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Old November 2, 2012, 11:22 AM   #11
Unclenick
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Several points:

It is normal for primers to back out. They fire more rapidly than the pressure can escape through the vent (flash hole), so they back up like little pistons as the gases work to escape through the vent. The pressure of the powder firing then pushes the case head back over them to reseat them. Garand's first rifle design had its whole semi-automatic mechanism activated by primer back-out. He had to abandon it when the military decided (1924?) to start crimping primers in. That was done because some full-auto mechanisms would encourage primer pockets to get loose, resulting in loose primers falling into the mechanisms and jamming them.

Seating primers too deeply is better than too high. A primer that is not solidly seated will fire less reliably as the firing pin energy is then partly consumed by completing seating and setting the bridge. Almost worse, they can introduce ignition delays of several milliseconds. Too short for the shooter to notice by feel, but long enough to have the same effect as long lock time; small disturbance due to operating the trigger get more time to move the muzzle off target.

Most benchrest shooters use a primer pocket depth uniforming cutter to make all their primers equally deep in the pocket. This improves ignition uniformity.

Setting the bridge is important. This is also called reconsolidation of the primer (though why "reconsolidation" instead of just "consolidation", I don't know). Primers achieve optimum reliability when the thickness of priming mix between the bottom of the cup and the tip of the anvil is the right. For most primers this means seating until you feel the feet of the anvil touch the bottom of the primer pocket, then compressing an additional 0.002"-0.006" deeper (Olin and Remington recommendation for military small rifle primers) into the pocket to set the bridge. Federal recommends seating an additional 0.002" after anvil contact for small rifle primers and an additional 0.003" for large rifle primers. I infer from Olin's and Remington's data that these are actually minimums. Some primers have the anvils sticking out as much as .006" higher than the depth of a shallow primer pocket. This is another reason primer pocket depth uniforming is used. It achieves a recessed primer to avoid slamfires in floating firing pin gas guns and to keep feeding free of high primer can interference.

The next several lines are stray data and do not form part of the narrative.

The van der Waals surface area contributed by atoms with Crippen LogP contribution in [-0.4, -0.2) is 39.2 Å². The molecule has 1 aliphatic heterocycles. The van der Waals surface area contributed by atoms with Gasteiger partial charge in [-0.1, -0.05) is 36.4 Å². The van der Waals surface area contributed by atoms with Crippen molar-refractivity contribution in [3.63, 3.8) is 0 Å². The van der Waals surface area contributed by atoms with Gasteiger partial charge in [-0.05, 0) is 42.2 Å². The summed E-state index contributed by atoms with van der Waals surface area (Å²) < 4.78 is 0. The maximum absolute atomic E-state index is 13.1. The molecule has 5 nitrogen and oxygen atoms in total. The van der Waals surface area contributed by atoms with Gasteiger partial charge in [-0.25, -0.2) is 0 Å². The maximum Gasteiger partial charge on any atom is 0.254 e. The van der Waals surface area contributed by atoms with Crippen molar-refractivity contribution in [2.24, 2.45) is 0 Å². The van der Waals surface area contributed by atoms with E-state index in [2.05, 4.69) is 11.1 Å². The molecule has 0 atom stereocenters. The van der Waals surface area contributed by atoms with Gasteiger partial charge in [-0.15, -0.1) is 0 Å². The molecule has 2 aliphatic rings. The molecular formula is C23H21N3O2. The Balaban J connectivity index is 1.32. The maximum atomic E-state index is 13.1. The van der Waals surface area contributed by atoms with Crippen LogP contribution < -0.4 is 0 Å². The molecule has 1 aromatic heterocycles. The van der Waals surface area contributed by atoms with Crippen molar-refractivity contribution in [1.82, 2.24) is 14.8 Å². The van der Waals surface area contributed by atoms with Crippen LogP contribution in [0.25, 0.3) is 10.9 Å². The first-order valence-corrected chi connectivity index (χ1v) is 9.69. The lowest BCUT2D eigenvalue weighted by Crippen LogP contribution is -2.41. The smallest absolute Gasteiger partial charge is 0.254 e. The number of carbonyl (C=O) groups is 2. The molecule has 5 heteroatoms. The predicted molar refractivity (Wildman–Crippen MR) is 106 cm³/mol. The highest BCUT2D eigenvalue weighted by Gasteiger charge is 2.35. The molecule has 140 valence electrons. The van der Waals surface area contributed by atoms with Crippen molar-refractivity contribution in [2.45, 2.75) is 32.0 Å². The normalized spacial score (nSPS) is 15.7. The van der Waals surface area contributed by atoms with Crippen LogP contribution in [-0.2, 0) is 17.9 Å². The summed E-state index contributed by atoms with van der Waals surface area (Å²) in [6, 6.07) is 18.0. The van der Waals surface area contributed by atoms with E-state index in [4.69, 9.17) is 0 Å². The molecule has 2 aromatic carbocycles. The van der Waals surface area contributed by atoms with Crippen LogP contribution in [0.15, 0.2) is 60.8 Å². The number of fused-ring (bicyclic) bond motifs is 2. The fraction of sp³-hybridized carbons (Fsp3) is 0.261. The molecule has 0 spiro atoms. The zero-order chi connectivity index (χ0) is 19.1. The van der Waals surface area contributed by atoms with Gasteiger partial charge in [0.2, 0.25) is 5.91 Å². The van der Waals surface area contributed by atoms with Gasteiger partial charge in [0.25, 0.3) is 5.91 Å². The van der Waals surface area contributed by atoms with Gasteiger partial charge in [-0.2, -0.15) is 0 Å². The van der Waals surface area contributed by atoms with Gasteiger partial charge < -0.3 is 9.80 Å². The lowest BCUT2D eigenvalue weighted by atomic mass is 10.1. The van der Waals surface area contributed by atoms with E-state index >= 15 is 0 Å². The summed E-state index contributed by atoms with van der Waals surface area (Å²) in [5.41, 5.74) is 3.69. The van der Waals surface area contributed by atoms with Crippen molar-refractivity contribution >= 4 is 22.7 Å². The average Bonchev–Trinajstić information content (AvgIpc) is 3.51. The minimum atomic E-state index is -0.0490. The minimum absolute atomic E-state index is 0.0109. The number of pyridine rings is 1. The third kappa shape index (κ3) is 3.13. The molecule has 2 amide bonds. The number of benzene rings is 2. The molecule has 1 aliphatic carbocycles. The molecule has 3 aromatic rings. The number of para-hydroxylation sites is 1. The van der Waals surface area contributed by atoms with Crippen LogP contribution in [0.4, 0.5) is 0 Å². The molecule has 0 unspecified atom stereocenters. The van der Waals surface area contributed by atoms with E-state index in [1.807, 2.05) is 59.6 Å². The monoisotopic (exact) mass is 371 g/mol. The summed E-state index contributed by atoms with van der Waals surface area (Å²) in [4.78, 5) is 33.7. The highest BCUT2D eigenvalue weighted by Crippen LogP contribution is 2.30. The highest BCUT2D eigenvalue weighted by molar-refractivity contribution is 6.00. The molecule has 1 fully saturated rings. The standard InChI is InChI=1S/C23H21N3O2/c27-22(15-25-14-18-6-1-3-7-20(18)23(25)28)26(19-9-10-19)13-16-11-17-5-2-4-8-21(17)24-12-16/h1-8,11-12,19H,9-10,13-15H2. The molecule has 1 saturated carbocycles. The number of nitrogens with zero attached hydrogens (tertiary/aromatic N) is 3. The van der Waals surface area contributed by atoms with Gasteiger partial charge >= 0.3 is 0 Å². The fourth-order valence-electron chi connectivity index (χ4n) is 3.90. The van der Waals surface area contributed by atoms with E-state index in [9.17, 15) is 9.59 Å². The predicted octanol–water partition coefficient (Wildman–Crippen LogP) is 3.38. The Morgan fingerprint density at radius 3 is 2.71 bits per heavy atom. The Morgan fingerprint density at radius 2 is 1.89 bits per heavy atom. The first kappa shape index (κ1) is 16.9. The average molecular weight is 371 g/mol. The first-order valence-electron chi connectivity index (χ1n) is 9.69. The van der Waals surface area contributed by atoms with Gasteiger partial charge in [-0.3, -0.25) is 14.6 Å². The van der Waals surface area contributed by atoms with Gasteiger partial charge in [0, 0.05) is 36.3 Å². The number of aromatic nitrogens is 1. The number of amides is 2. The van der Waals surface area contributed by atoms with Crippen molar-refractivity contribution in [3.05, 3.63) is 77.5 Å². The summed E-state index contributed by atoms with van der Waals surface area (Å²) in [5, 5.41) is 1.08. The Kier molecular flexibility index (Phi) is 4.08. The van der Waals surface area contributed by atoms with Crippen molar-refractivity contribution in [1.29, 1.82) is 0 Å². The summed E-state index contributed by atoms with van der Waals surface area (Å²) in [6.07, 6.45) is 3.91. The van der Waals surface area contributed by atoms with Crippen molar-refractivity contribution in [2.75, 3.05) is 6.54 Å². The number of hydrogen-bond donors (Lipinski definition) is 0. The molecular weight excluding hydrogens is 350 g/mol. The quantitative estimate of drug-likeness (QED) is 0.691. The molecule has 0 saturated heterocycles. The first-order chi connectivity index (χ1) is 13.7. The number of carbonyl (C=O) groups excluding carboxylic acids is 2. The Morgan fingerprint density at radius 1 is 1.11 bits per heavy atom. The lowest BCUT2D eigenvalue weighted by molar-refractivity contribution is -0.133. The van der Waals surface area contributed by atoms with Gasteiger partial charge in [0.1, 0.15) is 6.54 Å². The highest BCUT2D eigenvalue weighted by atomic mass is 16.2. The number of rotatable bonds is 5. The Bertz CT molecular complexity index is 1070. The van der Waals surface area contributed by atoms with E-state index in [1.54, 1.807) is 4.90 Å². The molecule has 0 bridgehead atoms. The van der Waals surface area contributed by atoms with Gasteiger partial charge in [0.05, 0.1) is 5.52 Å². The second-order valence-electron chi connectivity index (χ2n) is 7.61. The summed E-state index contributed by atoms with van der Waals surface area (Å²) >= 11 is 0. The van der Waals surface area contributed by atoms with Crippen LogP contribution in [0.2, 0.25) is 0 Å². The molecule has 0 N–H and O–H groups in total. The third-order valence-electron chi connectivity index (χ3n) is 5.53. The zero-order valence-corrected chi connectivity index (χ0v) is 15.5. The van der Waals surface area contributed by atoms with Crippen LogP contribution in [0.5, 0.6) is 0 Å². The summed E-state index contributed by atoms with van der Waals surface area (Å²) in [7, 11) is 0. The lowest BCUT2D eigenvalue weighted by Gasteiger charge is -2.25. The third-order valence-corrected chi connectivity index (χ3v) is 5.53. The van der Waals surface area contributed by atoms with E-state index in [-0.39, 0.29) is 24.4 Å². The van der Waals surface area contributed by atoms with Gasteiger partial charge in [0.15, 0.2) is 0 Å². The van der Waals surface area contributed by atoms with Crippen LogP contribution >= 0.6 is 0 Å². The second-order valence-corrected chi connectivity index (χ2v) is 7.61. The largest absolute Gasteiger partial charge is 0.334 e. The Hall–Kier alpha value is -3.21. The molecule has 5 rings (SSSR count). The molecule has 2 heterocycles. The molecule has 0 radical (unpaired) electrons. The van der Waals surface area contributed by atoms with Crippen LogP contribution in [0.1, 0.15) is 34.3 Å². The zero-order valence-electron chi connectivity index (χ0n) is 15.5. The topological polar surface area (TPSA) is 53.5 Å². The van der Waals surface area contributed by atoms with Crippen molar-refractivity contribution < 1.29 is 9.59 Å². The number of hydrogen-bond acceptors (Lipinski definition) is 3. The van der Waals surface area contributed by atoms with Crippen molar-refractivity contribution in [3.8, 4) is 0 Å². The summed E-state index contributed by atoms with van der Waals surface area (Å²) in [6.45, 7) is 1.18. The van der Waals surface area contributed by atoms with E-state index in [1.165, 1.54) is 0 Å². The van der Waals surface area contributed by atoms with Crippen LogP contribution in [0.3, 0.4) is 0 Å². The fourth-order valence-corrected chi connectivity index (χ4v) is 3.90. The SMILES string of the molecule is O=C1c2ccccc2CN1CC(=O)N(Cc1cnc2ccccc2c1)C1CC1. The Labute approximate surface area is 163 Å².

Alan Jones pointed out that brittle priming mixes are not currently made, so the priming mix can withstand a good deal of compression and the threat of cracking it isn't really an issue anymore. The priming tool built into the Forster Co-ax press forces primers 0.004" to 0.005" below flush with the case head regardless off primer pocket depth, and it makes very reliable ammo, so Jones has to be right about that.

As some evidence that the above is true, Dan Hackett, author of the chapter on Working Up An Accurate Load at the end of the Precision Shooting Reloading Guide┬╣ says the following:
Quote:
There is some debate about how deeply primers should be seated. I don't pretend to have all the answers about this, but I have experimented with seating primers to different depths and seeing what happens on the chronograph and target paper, and so far I've obtained my best results seating them hard, pushing then in past the point where the anvil can be felt hitting the bottom of the pocket. Doing this, I can almost always get velocity standard deviation of less than 10 feet per second, even with magnum cartridges and long-bodied standards on the '06 case, and I haven't been able to accomplish that seating primers to lesser depths.

┬╣Precision Shooting Reloading Guide, Precision Shooting, Inc., 1995, p.271.